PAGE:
BRUSSELS — Cambodia is currently witnessing the commencement of what is likely to become a grotesque farce. In July, the Extraordinary Chambers in the Courts of Cambodia will try four Khmer Rouge leaders, as well as the commandant of the infamous S21 Tuol Sleng prison, for crimes committed more than 30 years ago. The trials are expected to cost more than 150 million euro, a sixth of the country’s annual GDP.

The ECCC has already started taking testimony from witnesses. The former leaders on trial will be Pol Pot’s Deputy Prime Minister and Foreign Minister Ieng Sary, his wife Ieng Thirith (social affairs minister), Deputy Secretary Nuon Chea and President Khieu Samphan. The other man in the dock is Kaing Guek Eav, better known as Comrade Duch from the notorious S21.

We’ve been here before. Eight months after the fall of the Khmer Rouge regime in 1979, the new government tried Pol Pot and Ieng Sary in absentia, sentencing both to death. The trial’s pointed references to a Chinese master plan of genocide, however, injected an unpalatable political flavor that Washington found unacceptable, given the Cold War configurations at the time. Retribution was left in limbo until today.

Cambodia’s tragic history of more than 60 years culminated in the horrors of the Khmer Rouge’s reign from 1975-79, when Pol Pot tried to wipe history and society clean in the ultimate revolution. For him, Kim Il Sung and Mao Zedong might have “socialism as a base but they were not clear of the capitalist framework.”

The result was many hundreds of thousands starved, and tens of thousands casually killed by cadres of Angkar (Pol Pot’s decision-making organization) in the countryside. This was matched by the torture and killing of a comparable number of cadres in the purges that swept Angkar as failure, incompetence and lying were read as sabotage.

Pol Pot ordered a series of bloody incursions into Vietnam. The Vietnamese counterattacked, invading in December 1978 alongside former Khmer Rouge soldiers who had fled the purges. Phnom Penh was captured in early January. Instead of welcoming the overthrow of the truly awful by those considered merely undesirable, the United States, China, Thailand and Britain all aligned themselves with Pol Pot and the Khmer Rouge.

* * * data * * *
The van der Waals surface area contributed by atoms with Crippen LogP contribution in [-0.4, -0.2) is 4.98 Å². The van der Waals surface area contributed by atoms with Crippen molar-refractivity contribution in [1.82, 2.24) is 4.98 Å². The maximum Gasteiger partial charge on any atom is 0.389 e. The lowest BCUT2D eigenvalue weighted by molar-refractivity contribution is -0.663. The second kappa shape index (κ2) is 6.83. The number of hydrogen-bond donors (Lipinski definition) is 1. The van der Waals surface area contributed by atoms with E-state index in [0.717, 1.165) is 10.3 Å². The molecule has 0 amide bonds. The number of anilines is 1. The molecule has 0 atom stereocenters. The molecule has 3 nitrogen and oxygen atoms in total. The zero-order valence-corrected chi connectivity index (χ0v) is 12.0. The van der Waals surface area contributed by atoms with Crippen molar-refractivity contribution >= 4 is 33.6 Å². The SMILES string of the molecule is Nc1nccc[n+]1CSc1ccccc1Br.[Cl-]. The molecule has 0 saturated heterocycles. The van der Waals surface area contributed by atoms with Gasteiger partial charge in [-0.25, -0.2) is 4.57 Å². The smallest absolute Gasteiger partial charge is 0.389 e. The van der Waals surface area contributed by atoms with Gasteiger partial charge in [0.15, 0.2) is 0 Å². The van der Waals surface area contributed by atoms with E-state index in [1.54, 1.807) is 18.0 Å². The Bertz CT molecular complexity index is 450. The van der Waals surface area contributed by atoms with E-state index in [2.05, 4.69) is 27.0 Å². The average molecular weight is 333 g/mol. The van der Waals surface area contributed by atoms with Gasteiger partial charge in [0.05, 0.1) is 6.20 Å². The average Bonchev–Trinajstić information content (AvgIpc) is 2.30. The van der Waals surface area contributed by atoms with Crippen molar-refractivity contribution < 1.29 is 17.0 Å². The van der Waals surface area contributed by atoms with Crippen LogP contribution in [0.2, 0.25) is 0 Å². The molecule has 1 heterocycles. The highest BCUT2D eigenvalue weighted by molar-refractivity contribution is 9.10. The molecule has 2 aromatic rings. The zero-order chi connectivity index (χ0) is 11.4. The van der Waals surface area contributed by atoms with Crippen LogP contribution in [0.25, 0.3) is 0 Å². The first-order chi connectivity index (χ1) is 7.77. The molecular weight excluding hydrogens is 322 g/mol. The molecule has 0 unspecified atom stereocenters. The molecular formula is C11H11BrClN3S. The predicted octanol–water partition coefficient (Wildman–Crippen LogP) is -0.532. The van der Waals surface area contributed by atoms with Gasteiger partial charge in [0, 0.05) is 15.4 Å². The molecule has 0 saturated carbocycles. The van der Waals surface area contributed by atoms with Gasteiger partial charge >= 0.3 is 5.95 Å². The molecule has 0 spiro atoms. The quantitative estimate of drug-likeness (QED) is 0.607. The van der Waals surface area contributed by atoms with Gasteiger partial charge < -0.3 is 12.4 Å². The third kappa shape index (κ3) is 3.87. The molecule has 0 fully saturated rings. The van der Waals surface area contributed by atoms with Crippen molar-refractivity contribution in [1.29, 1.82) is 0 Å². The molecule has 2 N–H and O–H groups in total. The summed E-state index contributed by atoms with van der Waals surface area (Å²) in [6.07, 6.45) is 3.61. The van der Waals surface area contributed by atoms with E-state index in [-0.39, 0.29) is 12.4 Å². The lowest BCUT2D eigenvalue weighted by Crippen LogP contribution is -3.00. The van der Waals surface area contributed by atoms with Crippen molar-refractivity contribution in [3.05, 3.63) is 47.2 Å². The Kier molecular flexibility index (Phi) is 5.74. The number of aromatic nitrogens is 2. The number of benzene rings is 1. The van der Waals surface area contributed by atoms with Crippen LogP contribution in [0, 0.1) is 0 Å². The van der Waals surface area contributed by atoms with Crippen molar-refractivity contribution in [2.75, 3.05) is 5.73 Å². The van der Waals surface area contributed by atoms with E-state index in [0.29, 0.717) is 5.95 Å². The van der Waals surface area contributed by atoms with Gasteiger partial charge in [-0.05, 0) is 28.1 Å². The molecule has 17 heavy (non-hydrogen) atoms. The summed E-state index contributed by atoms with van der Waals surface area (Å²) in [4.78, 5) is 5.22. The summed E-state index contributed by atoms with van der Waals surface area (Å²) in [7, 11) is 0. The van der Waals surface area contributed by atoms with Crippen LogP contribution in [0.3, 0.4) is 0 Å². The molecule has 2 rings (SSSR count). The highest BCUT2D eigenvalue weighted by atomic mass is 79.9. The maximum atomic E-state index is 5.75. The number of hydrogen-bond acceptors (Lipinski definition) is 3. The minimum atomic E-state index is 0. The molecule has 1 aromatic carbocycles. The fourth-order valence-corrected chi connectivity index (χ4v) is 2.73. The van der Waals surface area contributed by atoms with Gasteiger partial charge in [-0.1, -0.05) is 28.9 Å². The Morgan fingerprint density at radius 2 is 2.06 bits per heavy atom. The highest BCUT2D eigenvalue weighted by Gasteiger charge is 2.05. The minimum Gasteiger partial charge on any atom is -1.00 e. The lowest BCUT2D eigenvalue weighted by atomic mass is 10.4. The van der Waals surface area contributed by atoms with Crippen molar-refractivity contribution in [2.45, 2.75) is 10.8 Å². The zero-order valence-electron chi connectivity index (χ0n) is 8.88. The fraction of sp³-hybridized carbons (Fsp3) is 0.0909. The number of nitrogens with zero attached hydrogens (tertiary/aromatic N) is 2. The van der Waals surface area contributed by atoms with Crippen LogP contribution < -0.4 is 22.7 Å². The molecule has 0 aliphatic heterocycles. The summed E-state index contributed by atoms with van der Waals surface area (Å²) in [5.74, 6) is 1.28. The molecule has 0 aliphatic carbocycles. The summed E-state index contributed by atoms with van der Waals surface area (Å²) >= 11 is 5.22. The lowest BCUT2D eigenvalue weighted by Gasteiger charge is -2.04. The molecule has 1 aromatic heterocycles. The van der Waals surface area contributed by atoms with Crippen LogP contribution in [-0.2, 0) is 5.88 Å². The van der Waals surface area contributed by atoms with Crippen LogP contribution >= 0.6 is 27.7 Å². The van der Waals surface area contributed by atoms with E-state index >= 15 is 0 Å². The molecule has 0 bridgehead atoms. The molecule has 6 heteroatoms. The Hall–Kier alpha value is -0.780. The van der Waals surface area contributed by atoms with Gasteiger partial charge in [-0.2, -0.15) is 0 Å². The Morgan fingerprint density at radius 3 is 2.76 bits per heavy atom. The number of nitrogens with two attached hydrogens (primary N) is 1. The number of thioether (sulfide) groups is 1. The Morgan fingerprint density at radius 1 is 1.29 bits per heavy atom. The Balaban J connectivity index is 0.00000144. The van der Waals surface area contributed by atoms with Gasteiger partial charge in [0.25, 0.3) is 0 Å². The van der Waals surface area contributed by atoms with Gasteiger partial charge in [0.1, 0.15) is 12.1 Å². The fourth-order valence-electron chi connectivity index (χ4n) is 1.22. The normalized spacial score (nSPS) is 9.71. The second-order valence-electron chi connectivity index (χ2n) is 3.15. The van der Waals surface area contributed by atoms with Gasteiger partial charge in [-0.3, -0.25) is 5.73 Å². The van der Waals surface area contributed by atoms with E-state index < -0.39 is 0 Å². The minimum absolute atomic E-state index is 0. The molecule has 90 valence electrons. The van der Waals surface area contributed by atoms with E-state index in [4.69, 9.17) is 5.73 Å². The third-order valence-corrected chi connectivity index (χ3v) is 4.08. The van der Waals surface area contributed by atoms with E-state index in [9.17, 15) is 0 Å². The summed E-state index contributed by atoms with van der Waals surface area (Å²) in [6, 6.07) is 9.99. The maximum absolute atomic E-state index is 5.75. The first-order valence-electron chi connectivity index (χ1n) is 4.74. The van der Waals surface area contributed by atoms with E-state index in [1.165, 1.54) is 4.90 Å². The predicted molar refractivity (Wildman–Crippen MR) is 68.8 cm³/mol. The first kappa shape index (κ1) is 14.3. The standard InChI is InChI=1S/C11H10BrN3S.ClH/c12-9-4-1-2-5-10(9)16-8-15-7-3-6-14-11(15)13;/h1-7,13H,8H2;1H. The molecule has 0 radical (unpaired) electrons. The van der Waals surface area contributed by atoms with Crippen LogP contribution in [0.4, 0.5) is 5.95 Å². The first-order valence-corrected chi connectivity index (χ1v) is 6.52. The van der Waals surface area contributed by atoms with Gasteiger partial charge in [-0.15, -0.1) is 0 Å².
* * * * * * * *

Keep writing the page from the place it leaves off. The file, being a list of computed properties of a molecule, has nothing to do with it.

Clinging to control in the far western fringes of Cambodia, they continued to hold the country’s seat at the United Nations with annual arm-twisting in New York from Washington and Beijing until 1990. British Prime Minister Margaret Thatcher even sent in the SAS to train, as she put it, the “good” Khmer Rouge. How she distinguished who they were was never entirely clear.

Now almost two generations on, a final accounting is to be enacted. It’s as if the Nuremberg Trial of World War II Nazi leaders were being held in 1975. No one has thought to ask the people of Cambodia what they want.

With no secondary mechanism for low-level offenders, there will inevitably be scapegoating of these five survivors at the top. With the exception of Duch, they are old and ill. It is likely that one or more will die before the trial ends.

The ECCC’s terms of reference exclude from consideration all crimes against humanity outside of the Khmer Rouge period of power in Phnom Penh. So, former U.S. State Secretary Henry Kissinger won’t be on the stand waving his Nobel Peace Prize while defending the illegal and secret U.S. bombing of Cambodia (and Laos) when more tons of high explosives were dropped than during World War II. Nor will other political figures attempt to justify the post-1979 collaboration with this murderous regime.

Asia’s equivalent of Nuremberg was the less gentlemanly and more political International War Crimes Tribunal of the Far East. Here the unspoken issue was whether Japan’s Emperor Hirohito should be indicted. The decision was made to spare him so that he could act as a conservative rallying point against the threat of communism.

The ECCC faced a similar decision. Khieu Samphan was head of state only from 1976, so if he’s to be tried, why not “King-Father” Norodom Sihanouk who preceded him? The process is expected to last until 2012 at least.

In Bosnia-Herzegovina, 400 defendants were tried over three years at a total cost of 20 million euro. In Cambodia, it’s working out to be 600 times more expensive per defendant.

One of Ieng Sary’s lawyers is Jacques Verges, famous for defending Gestapo member Klaus Barbie (“Butcher of Lyon”). In a quixotic twist of fate, Verges was the man who signed up his client, along with Pol Pot, to the French Communist Party in the early 1950s. His grandstanding and histrionics will make the trial entertaining if not elucidating.

In a rethreading of the 1979 “trial,” some defense lawyers will argue that Japan’s heavy funding of the costs of the ECCC — 17 million euro so far, compared to 750,000 euro from the European Union — is not unconnected to a desire to see Beijing’s support of Pol Pot put in the dock.

After decades of refusing to properly apologize (from a Chinese perspective) for the massacre of hundreds of thousands of people at Nanking in the 1930s, Japan’s neoconservatives could use a Chinese atrocity as a counterweight. The saddest thing about this whole unfolding fiasco is that this might be the best and worst we can hope for.

Member of the European Parliament Glyn Ford has just returned from a visit to Cambodia.

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